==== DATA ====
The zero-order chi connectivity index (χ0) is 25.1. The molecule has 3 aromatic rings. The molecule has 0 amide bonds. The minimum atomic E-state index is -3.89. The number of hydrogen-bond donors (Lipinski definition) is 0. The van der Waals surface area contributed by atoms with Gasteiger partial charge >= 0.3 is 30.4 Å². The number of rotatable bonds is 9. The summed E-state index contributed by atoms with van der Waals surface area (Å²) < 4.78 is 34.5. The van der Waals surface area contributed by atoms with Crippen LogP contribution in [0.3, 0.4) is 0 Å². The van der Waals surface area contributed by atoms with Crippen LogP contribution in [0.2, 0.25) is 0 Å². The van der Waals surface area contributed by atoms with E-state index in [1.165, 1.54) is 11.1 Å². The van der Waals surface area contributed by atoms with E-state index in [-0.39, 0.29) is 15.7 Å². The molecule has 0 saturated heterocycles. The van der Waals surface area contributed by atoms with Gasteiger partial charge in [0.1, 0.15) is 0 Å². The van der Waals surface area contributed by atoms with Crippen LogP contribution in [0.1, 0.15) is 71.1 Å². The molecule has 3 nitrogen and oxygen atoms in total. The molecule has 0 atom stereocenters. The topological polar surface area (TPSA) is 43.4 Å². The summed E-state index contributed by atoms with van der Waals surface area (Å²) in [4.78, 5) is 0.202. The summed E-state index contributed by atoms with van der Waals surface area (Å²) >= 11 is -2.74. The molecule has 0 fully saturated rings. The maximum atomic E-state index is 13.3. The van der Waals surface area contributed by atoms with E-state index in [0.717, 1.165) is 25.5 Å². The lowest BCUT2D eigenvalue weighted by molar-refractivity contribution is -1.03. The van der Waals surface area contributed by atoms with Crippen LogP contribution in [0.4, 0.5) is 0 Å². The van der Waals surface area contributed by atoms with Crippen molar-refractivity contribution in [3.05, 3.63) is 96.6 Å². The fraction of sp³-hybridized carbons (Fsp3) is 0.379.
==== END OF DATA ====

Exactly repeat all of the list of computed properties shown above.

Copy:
The zero-order chi connectivity index (χ0) is 25.1. The molecule has 3 aromatic rings. The molecule has 0 amide bonds. The minimum atomic E-state index is -3.89. The number of hydrogen-bond donors (Lipinski definition) is 0. The van der Waals surface area contributed by atoms with Gasteiger partial charge >= 0.3 is 30.4 Å². The number of rotatable bonds is 9. The summed E-state index contributed by atoms with van der Waals surface area (Å²) < 4.78 is 34.5. The van der Waals surface area contributed by atoms with Crippen LogP contribution in [0.3, 0.4) is 0 Å². The van der Waals surface area contributed by atoms with Crippen LogP contribution in [0.2, 0.25) is 0 Å². The van der Waals surface area contributed by atoms with E-state index in [1.165, 1.54) is 11.1 Å². The van der Waals surface area contributed by atoms with E-state index in [-0.39, 0.29) is 15.7 Å². The molecule has 0 saturated heterocycles. The van der Waals surface area contributed by atoms with Gasteiger partial charge in [0.1, 0.15) is 0 Å². The van der Waals surface area contributed by atoms with Crippen LogP contribution in [0.1, 0.15) is 71.1 Å². The molecule has 3 nitrogen and oxygen atoms in total. The molecule has 0 atom stereocenters. The topological polar surface area (TPSA) is 43.4 Å². The summed E-state index contributed by atoms with van der Waals surface area (Å²) in [4.78, 5) is 0.202. The summed E-state index contributed by atoms with van der Waals surface area (Å²) >= 11 is -2.74. The molecule has 0 fully saturated rings. The maximum atomic E-state index is 13.3. The van der Waals surface area contributed by atoms with E-state index in [0.717, 1.165) is 25.5 Å². The lowest BCUT2D eigenvalue weighted by molar-refractivity contribution is -1.03. The van der Waals surface area contributed by atoms with Crippen LogP contribution in [0.4, 0.5) is 0 Å². The van der Waals surface area contributed by atoms with Crippen molar-refractivity contribution in [3.05, 3.63) is 96.6 Å². The fraction of sp³-hybridized carbons (Fsp3) is 0.379.